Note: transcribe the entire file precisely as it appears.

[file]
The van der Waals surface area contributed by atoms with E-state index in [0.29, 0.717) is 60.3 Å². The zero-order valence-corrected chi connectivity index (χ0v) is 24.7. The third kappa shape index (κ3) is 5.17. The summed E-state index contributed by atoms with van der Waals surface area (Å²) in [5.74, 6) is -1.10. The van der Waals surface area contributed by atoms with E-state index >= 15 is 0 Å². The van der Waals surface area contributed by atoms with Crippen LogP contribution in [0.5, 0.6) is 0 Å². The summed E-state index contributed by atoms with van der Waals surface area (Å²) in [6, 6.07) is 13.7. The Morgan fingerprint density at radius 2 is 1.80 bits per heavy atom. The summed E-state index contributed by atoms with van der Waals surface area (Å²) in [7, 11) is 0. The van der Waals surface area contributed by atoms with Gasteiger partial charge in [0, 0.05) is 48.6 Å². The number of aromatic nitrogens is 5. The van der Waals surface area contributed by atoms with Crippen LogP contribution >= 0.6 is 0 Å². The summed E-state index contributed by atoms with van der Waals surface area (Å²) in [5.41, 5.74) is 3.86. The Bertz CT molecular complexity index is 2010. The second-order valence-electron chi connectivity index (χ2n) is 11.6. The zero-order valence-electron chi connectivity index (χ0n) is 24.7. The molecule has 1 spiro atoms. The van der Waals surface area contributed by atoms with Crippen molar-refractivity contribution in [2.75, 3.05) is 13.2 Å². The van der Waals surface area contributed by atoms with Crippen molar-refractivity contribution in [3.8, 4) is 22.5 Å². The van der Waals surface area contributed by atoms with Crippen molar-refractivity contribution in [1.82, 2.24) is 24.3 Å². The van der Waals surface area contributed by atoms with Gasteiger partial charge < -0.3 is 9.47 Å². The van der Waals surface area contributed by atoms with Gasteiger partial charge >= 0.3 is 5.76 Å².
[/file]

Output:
The van der Waals surface area contributed by atoms with E-state index in [0.29, 0.717) is 60.3 Å². The zero-order valence-corrected chi connectivity index (χ0v) is 24.7. The third kappa shape index (κ3) is 5.17. The summed E-state index contributed by atoms with van der Waals surface area (Å²) in [5.74, 6) is -1.10. The van der Waals surface area contributed by atoms with E-state index >= 15 is 0 Å². The van der Waals surface area contributed by atoms with Crippen LogP contribution in [0.5, 0.6) is 0 Å². The summed E-state index contributed by atoms with van der Waals surface area (Å²) in [6, 6.07) is 13.7. The Morgan fingerprint density at radius 2 is 1.80 bits per heavy atom. The summed E-state index contributed by atoms with van der Waals surface area (Å²) in [7, 11) is 0. The van der Waals surface area contributed by atoms with Gasteiger partial charge in [0, 0.05) is 48.6 Å². The number of aromatic nitrogens is 5. The van der Waals surface area contributed by atoms with Crippen LogP contribution >= 0.6 is 0 Å². The summed E-state index contributed by atoms with van der Waals surface area (Å²) in [5.41, 5.74) is 3.86. The Bertz CT molecular complexity index is 2010. The second-order valence-electron chi connectivity index (χ2n) is 11.6. The zero-order valence-electron chi connectivity index (χ0n) is 24.7. The molecule has 1 spiro atoms. The van der Waals surface area contributed by atoms with Crippen molar-refractivity contribution in [2.75, 3.05) is 13.2 Å². The van der Waals surface area contributed by atoms with Crippen molar-refractivity contribution in [3.8, 4) is 22.5 Å². The van der Waals surface area contributed by atoms with Crippen molar-refractivity contribution in [1.82, 2.24) is 24.3 Å². The van der Waals surface area contributed by atoms with Gasteiger partial charge < -0.3 is 9.47 Å². The van der Waals surface area contributed by atoms with Gasteiger partial charge >= 0.3 is 5.76 Å².